Quarterly taxes don't have to be confusing
Many people experience career changes and significant income swings. Often, this meant facing unfamiliar federal income tax requirements, like estimated taxes, which can confuse the newly self-employed. Here are a few tips to help taxpayers avoid mistakes that result in penalties and interest.
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Generally speaking, anyone who owes more than $1,000 in a given tax year, after subtracting withholding and refundable credits, is required to pay quarterly estimated taxes. Traditionally this applied to high-income taxpayers because of revenues from sources such as interest, dividends, or rent.
Salaried individuals and those paid hourly wages typically do not pay estimated taxes. Their federal income taxes are withheld from their wages throughout the year by their employers.
Self-employed individuals, however, are solely responsible for ensuring that their federal income taxes are paid at the right time.
How to pay
The IRS requires that individuals estimate what their total income tax for the year will be and divide it into four equal installments. The installments must be paid on:
- April 15
- June 15
- Sept. 15
- Jan. 15
Unless the 15th falls on a weekend or federal holiday, in which case the due date becomes the first business day following the 15th.
To avoid penalties, the payment—by check or money order accompanied by the correct IRS voucher—must be postmarked by the due date. Or, online payments can be made without a voucher.
For example, if you miss it by one day, you'll get a penalty. If you’re out of the country and your flight gets delayed a day ... and you miss the deadline, you get penalized.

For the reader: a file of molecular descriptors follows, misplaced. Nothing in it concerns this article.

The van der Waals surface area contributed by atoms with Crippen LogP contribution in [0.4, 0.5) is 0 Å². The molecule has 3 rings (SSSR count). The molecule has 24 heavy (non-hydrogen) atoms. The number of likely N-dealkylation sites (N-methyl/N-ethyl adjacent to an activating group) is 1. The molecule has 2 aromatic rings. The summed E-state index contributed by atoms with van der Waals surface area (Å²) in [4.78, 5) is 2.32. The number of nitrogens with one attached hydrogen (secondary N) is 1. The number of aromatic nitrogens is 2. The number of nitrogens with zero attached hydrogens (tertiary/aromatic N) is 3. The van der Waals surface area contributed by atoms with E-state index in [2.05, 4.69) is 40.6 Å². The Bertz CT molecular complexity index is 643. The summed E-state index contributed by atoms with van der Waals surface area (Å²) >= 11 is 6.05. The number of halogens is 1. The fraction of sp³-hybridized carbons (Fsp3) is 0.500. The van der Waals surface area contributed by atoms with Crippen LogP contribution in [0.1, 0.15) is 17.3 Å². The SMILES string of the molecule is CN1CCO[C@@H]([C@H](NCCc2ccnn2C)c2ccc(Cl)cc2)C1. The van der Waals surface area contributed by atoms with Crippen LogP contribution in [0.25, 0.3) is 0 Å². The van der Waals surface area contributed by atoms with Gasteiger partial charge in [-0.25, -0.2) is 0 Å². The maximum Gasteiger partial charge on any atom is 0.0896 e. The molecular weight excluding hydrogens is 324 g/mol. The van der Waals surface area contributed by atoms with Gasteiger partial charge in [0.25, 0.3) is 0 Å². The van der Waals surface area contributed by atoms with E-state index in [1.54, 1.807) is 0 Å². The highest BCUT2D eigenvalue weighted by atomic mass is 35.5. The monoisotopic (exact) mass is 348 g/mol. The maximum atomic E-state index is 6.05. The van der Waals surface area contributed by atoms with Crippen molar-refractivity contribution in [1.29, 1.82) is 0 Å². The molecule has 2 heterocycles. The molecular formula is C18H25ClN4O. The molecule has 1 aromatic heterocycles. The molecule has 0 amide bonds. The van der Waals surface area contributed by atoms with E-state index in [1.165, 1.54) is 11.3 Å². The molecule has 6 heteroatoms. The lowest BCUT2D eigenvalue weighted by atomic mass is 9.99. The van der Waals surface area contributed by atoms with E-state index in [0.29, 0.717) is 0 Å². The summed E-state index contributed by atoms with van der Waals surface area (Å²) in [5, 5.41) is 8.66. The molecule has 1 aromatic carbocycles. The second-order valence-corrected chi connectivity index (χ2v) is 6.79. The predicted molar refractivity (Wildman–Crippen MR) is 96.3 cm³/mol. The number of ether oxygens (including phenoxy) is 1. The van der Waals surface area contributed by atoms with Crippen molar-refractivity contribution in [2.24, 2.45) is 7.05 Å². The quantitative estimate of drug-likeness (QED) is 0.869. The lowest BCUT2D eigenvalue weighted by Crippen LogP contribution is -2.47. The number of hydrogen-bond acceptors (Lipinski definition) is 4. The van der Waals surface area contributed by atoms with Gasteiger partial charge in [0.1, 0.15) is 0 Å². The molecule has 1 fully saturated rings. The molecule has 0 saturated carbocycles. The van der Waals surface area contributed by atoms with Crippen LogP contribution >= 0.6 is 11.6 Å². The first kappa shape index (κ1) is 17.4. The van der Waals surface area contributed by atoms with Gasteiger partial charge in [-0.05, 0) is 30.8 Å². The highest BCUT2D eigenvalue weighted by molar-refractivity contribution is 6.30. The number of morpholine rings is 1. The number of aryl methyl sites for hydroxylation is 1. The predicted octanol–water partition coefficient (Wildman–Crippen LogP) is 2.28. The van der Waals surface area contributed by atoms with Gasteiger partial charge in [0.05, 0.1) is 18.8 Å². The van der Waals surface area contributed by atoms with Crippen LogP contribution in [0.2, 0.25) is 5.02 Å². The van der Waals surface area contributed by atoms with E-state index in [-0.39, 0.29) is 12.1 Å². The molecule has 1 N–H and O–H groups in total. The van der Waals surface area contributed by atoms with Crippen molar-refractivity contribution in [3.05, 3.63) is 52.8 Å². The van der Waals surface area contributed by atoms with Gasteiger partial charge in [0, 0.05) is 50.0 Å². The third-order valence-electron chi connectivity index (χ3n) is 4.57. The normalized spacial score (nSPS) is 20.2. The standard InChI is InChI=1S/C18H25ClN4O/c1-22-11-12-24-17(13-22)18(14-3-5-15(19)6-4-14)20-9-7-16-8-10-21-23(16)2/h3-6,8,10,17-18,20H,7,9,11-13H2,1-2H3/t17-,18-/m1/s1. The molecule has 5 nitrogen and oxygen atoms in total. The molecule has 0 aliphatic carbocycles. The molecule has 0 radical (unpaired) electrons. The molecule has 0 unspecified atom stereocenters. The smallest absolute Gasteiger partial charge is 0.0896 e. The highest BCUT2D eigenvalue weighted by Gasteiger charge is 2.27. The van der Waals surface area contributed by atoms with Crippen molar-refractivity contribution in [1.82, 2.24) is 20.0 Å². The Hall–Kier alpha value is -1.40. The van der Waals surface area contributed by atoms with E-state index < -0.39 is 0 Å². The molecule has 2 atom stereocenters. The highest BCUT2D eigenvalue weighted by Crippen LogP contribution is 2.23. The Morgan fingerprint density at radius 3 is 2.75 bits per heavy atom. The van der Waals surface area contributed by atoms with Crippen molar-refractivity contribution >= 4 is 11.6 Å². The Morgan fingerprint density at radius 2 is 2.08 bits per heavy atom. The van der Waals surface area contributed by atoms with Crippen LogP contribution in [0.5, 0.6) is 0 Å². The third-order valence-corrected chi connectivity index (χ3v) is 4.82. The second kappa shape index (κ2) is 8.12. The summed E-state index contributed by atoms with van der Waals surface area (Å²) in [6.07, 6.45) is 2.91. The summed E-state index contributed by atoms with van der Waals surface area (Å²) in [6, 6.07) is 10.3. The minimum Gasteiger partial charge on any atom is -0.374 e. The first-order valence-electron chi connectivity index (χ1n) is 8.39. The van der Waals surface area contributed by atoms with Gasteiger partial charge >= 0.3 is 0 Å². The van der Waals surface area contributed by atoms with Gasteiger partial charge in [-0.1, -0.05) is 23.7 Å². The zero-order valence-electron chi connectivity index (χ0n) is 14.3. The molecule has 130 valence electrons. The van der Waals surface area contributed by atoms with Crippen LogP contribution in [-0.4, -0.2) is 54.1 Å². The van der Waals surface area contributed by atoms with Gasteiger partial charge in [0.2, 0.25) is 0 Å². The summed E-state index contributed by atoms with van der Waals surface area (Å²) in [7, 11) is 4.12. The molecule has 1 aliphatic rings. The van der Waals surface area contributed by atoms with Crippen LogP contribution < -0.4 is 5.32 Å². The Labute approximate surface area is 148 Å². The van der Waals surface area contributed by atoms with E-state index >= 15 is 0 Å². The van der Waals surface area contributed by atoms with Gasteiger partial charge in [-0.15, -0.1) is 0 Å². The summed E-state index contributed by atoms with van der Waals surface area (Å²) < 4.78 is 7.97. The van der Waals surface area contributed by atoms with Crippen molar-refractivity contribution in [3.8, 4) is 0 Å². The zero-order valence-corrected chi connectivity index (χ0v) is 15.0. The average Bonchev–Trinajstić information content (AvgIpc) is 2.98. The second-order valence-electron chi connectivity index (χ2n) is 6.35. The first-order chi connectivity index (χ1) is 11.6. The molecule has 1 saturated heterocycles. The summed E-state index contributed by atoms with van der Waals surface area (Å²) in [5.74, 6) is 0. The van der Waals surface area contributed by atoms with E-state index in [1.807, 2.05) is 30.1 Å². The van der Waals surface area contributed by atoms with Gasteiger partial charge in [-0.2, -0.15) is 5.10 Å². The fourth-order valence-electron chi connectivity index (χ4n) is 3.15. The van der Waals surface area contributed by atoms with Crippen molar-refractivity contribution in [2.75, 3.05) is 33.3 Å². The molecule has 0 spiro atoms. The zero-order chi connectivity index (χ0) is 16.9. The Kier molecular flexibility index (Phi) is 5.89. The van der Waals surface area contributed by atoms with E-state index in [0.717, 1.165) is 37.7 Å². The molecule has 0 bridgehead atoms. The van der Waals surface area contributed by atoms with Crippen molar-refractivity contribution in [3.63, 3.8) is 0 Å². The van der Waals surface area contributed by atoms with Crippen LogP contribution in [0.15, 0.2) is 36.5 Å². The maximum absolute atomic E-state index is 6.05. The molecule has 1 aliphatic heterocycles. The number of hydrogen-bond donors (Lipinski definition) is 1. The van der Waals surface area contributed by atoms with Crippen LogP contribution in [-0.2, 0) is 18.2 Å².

Estimating estimated taxes
When attempting to estimate your income tax for the year ahead, you are predicting the future. If you underestimate, you may be penalized for the number of days it remains unpaid. The simple way to ensure that you pay what you owe is to pay at least 100% of the tax you paid the previous year unless you have some indication you are going to earn significantly less.
If you think you are going to make less, calculate about how much and try to pay 90%. If you pay 90%, and still owe a little more at the end of the year, that’s OK.
There are "safe harbor payments"—a payment that ensures you will not be penalized. For example:
- If you are married, filing jointly and your adjusted gross income is below $150,000, you may make a payment equal to 100% of what you paid in income taxes the previous year or 90% of the tax you estimate for the current year.
- Taxpayers whose adjusted gross income is $150,000 or more must make a payment equal to 110% of the previous year’s taxes or 90% of the tax for the current year.
In either case, you will still owe taxes at the end of the year, but you will not face penalties and interest.
The IRS provides a worksheet for Form 1040 ES. It instructs taxpayers on how to estimate their taxes.
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Don’t put it off
The potential penalties and interest of missed payments can be bad, but they are nothing compared to not preparing for a tax bill at the end of the year. Recalculate the estimated taxes at mid-year to see where you are.
Whatever amount you estimate you will owe for the year, you should pay it early in the year and get it out of the way. Consider 25% for the first payment and 50% for the second payment in order to have a large chunk of debt taken care of in advance, or ahead of a downturn in business.
If you need to, you can do the end-of-year push and pull, such as purchasing business equipment or delaying billing until the new year.
The Internal Revenue Service allows for quarterly estimated taxes to be paid with a credit or debit card, which is a convenient way to pay during the year. Card payments may be made over the phone, online, or when e-filing. Benefits include:
- Documented proof of payment (taxpayers are issued a confirmation number and "United States Treasury Tax Payment" is included on the card statement); and
- Delay of out-of-pocket costs and, if enrolled in such a program, accumulation of miles, points, rewards, or money back from the credit card issuer.
The IRS uses commercial service providers to accept card payments. According to the IRS, neither it nor these providers store card numbers. Providers typically charge a convenience fee, which appears on the card statement as a "Tax Payment Convenience Fee."
Taxpayers may also opt to use the Electronic Federal Tax Payment System, which will draft funds from a prearranged account following a phone call or an Internet request.
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